launching / onslaught / pasta by Laura Kochman

Often, after I write a blog post, I have the urge to go back and add to it. To clarify, to make sure all details are present, which leads to more details. I'm realizing that I also do this with poems sometimes, and used to use it as a drafting strategy. I would write a short piece very quickly and then break it up into fragments, and use each fragment as a launchpad. It's not how I work all the time, but it's useful. I think it also speaks to a worry of mine, about what is known and public and perceived, and what is not. If I don't say it, will you assume it's not on my mind? If I don't explain, will you understand? And so I end up with big, soupy poems, and whole books that are actually all one poem, all one movement. Is that a good way to work? I don't know. Is that what this blog is for? I don't know. I enjoy reading most when I have room to teach myself. Maybe this is why form is so important to me—it can never be just casual. All the poem parts are telling something.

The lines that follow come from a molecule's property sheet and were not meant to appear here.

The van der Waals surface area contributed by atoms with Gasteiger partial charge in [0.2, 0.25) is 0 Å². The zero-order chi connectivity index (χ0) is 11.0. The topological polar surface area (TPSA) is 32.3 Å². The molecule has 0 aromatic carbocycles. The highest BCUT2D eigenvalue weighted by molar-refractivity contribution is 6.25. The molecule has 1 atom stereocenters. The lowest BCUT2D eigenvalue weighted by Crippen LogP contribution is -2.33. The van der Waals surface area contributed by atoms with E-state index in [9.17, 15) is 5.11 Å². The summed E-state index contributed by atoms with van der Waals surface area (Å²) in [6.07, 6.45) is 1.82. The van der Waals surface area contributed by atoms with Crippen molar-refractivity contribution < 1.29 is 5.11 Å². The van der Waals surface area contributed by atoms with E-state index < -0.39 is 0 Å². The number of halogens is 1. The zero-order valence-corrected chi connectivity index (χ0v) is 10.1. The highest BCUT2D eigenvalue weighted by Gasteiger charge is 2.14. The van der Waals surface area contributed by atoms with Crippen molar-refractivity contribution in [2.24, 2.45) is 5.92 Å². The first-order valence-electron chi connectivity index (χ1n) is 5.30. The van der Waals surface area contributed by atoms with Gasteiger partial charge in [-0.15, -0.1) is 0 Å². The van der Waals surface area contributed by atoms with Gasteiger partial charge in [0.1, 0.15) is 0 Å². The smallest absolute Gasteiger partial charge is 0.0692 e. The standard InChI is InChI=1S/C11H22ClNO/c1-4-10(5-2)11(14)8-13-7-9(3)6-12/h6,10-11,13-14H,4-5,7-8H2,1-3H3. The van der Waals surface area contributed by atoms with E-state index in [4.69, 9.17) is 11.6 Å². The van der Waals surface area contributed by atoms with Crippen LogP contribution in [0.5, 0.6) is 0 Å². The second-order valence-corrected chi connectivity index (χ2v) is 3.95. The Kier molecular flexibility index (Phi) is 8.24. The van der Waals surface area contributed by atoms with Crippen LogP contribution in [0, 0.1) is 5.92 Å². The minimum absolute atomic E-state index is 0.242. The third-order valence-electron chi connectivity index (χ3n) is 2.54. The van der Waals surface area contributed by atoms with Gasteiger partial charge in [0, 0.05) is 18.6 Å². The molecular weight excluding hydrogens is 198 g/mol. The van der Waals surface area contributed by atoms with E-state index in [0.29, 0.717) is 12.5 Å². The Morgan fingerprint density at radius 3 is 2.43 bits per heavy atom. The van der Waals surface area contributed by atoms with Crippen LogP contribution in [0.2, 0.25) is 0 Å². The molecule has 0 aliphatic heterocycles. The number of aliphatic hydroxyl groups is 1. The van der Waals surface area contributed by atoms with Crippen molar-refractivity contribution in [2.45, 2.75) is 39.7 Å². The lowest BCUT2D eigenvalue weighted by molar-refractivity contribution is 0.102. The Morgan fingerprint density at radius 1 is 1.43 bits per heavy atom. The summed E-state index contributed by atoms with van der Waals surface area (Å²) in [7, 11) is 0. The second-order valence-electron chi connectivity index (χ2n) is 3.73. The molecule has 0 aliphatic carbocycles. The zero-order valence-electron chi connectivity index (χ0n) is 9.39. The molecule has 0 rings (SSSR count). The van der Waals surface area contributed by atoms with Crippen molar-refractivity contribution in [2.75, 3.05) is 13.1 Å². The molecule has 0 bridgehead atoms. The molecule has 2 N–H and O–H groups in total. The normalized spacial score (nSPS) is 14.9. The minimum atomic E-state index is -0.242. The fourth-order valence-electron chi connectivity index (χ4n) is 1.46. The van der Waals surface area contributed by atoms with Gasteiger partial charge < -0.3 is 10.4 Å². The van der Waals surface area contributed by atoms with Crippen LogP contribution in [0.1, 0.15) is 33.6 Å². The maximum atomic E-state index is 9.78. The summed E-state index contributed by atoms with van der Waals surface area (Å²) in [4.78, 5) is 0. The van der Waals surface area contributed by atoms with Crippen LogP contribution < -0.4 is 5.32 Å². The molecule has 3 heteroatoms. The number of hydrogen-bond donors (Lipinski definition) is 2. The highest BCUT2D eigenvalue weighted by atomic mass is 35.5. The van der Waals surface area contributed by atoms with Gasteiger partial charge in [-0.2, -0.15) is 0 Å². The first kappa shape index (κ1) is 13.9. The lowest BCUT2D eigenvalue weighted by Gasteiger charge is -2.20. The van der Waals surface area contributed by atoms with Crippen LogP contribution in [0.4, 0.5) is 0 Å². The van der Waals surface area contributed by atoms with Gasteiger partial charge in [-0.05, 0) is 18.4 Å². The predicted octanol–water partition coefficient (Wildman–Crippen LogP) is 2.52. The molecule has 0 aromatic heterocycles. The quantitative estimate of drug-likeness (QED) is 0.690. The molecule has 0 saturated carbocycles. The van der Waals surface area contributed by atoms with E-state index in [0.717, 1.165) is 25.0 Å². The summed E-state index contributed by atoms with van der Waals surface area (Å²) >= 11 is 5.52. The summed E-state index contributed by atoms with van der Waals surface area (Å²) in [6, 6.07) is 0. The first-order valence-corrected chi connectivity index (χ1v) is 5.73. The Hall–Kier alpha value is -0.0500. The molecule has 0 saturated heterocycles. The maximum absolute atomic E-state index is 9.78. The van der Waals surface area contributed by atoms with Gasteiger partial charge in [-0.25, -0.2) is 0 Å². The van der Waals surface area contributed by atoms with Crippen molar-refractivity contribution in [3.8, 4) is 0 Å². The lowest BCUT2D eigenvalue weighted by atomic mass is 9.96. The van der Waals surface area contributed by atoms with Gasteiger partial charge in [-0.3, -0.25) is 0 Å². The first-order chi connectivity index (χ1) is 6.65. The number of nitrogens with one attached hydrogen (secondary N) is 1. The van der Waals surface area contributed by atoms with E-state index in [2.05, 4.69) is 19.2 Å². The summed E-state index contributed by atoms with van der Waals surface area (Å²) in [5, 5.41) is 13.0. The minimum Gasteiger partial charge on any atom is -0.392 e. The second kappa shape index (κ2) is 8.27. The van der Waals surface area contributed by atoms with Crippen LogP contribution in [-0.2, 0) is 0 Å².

Oh that's just me, trying to save the villagers from the onslaught of my clarifications.

an interview at Grab the Lapels by Laura Kochman

And then, and sitting looking out over the Vermont River, which is frozen, and out at Wantastiquet Mountain, which is frozen. And the light hitting the snow to bounce back up at itself. It's very beautiful here.